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Stephen Orgel, Wit’s Treasury: Renaissance England and the Classics.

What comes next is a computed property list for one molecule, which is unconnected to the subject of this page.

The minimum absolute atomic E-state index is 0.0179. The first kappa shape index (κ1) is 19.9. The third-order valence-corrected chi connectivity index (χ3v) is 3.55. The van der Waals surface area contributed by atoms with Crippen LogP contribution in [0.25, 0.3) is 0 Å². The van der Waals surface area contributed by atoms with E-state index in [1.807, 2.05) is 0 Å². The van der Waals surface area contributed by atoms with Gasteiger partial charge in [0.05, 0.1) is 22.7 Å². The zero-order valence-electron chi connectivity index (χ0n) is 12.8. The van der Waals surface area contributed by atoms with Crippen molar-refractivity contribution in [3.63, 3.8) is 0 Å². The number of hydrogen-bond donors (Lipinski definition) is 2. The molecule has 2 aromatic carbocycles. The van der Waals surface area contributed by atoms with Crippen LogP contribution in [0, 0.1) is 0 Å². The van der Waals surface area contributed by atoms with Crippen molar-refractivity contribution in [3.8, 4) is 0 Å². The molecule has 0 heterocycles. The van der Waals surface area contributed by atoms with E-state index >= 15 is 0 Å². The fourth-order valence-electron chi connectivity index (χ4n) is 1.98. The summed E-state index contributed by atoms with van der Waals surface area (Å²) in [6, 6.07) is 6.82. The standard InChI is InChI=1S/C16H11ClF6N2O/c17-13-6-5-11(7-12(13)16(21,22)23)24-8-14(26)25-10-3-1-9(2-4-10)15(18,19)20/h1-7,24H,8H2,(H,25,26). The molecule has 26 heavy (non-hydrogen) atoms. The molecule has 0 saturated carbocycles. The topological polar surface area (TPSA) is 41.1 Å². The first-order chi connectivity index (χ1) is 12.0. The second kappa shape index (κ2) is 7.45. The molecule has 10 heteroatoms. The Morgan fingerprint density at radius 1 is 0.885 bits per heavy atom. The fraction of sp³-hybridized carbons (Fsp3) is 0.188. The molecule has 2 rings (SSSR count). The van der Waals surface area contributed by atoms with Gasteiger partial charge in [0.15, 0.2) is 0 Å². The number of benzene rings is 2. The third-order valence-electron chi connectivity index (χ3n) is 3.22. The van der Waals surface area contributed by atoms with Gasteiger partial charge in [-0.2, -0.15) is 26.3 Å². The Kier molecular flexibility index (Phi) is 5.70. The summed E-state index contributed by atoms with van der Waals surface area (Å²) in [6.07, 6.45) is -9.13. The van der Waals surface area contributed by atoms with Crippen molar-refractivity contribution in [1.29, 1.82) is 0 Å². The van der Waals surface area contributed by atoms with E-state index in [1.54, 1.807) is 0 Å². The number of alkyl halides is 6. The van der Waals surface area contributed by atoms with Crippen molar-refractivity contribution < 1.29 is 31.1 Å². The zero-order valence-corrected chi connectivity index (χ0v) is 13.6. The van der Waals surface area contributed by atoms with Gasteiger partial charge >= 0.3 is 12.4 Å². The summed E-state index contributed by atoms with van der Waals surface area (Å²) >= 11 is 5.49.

If there are any preconceived notions of a poet who refrains from sassy defamation of a critic or an academic who manages not to say something controversial, Wit’s Treasury shatters such notions. At the heart of the book is the organic development of the understanding and appreciation of literary classics, many of them appearing as various translations throughout the Jacobean and Elizabethan periods and beyond. The book gives special attention to adaptations of the classics rendered as poetry, dramatic performance, and other written and visual modes of art. Not only were the classics, such as the narrative and philosophical writings of the ancient Greeks and Romans, translated in ever-more-updated editions with plentiful illustrations, produced for the elite and popular culture, but the trappings, the settings, and the aesthetics of “the classics” also rubbed off on the books and plays of the whole Renaissance.